A few prototypes printed with different filaments.

            Finally, we began printing the fourth (or so) iteration of the decay using the custom filament from Coex. We batch printed several for prof. Hakes to use for field experiments over the summer. For more updates about the project, check out this link:

Special thanks to Dr. Alyssa Hakes and Angela Vanden Elzen for their support and guidance throughout this project.

Update: The Lawrence University news blog wrote a story about this project at

Into the Manifold: An Exploration of 3D Printed n=6 and n=7 Dimensional Calabi-Yau Manifolds

This image depicts a screenshot from Harvard Mathematical Department’s web page on Calabi-Yau manifold .STL files.
Two Calabi-Yau surfaces that I printed in the Makerspace.

By Harsimran S. Kalsi

     Calabi-Yau Manifolds (CYMs) are incredibly intricate geometric structures which have several implications in mathematics and theoretical physics. In particular, CYMs have been utilized in contexts such as superstring theory and in explaining characteristics of higher dimensional spacetime.

     In 2013, individuals at the Harvard Mathematics department created .stl files of various geometric shapes and published a very cool paper about using 3D printing technology to visualize mathematics. Knill and Slavkovsky stated that 3D printed representations of complex geometric objects/proofs could help promote understanding of the material.

     After some time, it occurred to me that the overall shape of a CYM vaguely resembles some aspects of a protein beta-barrel structure. My interest in 3D printing biochemically relevant objects (mixed with my urge to test the limits of economically feasible 3D printing) ultimately encouraged me to pursue printing some of these manifolds.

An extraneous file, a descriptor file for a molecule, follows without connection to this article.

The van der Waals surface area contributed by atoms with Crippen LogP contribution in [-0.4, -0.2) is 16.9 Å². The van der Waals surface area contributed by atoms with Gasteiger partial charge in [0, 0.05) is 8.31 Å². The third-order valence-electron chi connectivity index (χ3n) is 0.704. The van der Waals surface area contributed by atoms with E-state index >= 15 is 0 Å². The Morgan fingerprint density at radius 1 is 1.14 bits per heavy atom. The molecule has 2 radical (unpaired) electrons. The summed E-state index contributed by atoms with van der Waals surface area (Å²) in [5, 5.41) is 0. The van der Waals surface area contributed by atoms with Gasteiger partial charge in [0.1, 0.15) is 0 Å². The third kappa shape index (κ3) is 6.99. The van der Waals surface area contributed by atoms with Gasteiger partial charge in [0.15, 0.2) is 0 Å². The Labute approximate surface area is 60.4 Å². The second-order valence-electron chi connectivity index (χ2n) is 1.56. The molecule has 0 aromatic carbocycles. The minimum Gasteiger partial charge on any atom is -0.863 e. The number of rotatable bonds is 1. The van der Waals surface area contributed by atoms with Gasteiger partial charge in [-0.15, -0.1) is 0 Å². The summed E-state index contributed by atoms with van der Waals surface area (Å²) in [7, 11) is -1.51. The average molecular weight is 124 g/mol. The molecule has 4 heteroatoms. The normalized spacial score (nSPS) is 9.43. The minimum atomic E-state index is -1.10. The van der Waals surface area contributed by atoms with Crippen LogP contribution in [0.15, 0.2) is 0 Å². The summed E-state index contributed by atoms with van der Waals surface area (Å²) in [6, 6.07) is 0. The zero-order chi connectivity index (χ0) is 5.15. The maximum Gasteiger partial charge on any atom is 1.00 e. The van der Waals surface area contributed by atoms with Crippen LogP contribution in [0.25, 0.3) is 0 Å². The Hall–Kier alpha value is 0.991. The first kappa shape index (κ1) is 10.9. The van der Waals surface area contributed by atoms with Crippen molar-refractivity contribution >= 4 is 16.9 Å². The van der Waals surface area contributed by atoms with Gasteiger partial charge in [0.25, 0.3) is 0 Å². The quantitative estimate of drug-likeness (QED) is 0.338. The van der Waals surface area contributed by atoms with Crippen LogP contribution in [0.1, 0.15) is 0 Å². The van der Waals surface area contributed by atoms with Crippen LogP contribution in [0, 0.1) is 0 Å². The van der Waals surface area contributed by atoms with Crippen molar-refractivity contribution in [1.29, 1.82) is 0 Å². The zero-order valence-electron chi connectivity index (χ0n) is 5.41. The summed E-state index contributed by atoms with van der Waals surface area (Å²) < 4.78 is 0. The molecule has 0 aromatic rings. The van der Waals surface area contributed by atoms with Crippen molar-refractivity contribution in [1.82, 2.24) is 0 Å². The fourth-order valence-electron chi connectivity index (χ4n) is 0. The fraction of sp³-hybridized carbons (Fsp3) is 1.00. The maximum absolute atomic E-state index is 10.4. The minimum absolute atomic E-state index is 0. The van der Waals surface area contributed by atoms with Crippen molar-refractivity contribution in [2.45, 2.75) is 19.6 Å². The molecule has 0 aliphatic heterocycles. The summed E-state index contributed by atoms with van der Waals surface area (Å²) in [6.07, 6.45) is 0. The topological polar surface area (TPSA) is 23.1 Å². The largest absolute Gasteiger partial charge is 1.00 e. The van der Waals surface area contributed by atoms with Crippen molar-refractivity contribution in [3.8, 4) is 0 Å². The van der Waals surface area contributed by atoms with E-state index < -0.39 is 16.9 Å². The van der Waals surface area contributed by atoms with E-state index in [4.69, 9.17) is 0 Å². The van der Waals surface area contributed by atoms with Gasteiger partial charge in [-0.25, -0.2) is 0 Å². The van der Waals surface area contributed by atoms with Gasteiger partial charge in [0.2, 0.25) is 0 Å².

Naturally, I decided to focus on printing the most complex manifolds first . . . both versions of the n=6 and n=7 manifolds (interestingly the n=2 and n=3 CYMs have been successfully printed previously: using PLA filament.

     When I initially started this project I saw some very promising results. I wanted to design the CYM file settings in such a way, that one could print the file without any supports whatsoever. Afterall, anytime a print can avoid support material is generally a good thing (conserve filament, reduce printing time, and easier to batch print).

     After what felt like dozens of failed prints I had almost become certain that printing a complicated structure like this without support was impossible.

A failed CYM attempt.

     However, one day after making some final modifications to the size of the CYM and rotating its placement on the build plate (printing it horizontally–on its curves rather than vertically on its base) it was a success! The CYM printed without any supports and only required a raft! Upon further examination one could notice small frilly bits localized within the CYM but otherwise, the overall structure appeared to be high fidelity.

Successful CYM print with a raft but no supports.